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‘Red tape’ stalls Barna greenway

Denise McNamara



The Barna Greenway appears to have fallen foul of State bureaucracy after it failed to be included in the latest round of cycle and pedestrian paths to be funded by the Government.

In a parliamentary question by Galway West TD Catherine Connolly last July, Transport Minister Shane Ross replied that the greenway was proposed by the Galway Transport Strategy and implementation of that strategy was a matter for the local authorities.

Funding from his Department was available to support the rollout of projects administered by the National Transport Authority (NTA), he said, and referred Deputy Connolly’s question to them.

However, the agency replied last month that while the NTA was responsible for funding urban cycle routes in regional cities such as Galway, the funding of greenways nationally, including the Barna Greenway, is the responsibility of the Department of Transport, Tourism and Sport.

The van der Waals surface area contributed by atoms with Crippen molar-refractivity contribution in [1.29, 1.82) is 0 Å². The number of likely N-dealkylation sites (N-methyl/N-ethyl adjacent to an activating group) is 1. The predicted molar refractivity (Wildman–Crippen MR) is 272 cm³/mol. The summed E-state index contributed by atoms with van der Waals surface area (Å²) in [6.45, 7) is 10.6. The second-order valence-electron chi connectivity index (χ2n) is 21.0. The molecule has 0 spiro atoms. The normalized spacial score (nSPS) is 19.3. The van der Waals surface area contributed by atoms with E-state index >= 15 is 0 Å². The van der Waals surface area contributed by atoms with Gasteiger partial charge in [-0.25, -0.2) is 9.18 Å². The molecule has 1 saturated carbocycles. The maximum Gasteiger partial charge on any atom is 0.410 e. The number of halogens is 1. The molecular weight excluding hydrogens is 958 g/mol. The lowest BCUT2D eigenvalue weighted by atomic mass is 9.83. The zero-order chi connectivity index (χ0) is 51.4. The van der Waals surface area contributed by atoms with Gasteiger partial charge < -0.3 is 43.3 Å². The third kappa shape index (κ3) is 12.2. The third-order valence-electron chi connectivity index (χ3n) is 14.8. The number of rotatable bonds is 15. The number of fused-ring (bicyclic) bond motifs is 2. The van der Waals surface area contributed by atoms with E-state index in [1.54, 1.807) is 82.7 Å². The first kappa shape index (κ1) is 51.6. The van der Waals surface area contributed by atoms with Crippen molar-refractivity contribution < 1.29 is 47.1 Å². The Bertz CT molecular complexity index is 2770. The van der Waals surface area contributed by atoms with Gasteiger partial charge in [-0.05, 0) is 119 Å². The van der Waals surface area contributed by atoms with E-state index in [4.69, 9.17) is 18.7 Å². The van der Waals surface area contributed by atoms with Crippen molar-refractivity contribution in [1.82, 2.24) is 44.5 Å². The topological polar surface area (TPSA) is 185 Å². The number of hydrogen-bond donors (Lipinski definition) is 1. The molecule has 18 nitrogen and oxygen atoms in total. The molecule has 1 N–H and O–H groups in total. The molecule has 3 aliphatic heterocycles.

Deputy Connolly then wrote to Galway City Council, asking if the project had been included in the latest budget.

In their response, a spokesperson for the Transportation Department stated that nationally all greenways were paused by the Department of Transport, Tourism and Sport until a national strategy was developed.

“As such, the Barna Greenway was paused and is not included in our current 2019 Annual Service Plan and we have no budget provision for same.”

The Strategy for the Future Development of National and Regional Greenways was launched back in July, 2018 which called for applications from local authorities for greenways to be built up to 2021.

The last Government announcement on greenways was in June when Minister Ross and Minister of State, Brendan Griffin, announced funding for ten greenway projects around the country under Project Ireland 2040.

Included was €2.6m for the 21km stretch of the Connemara Greenway between Clifden and Recess. There was no mention of the greenway from Barna to Salthill, through the Claddagh, onto Ravens Terrace, along the Eglinton Canal, meeting the Connemara Greenway which begins at Dangan.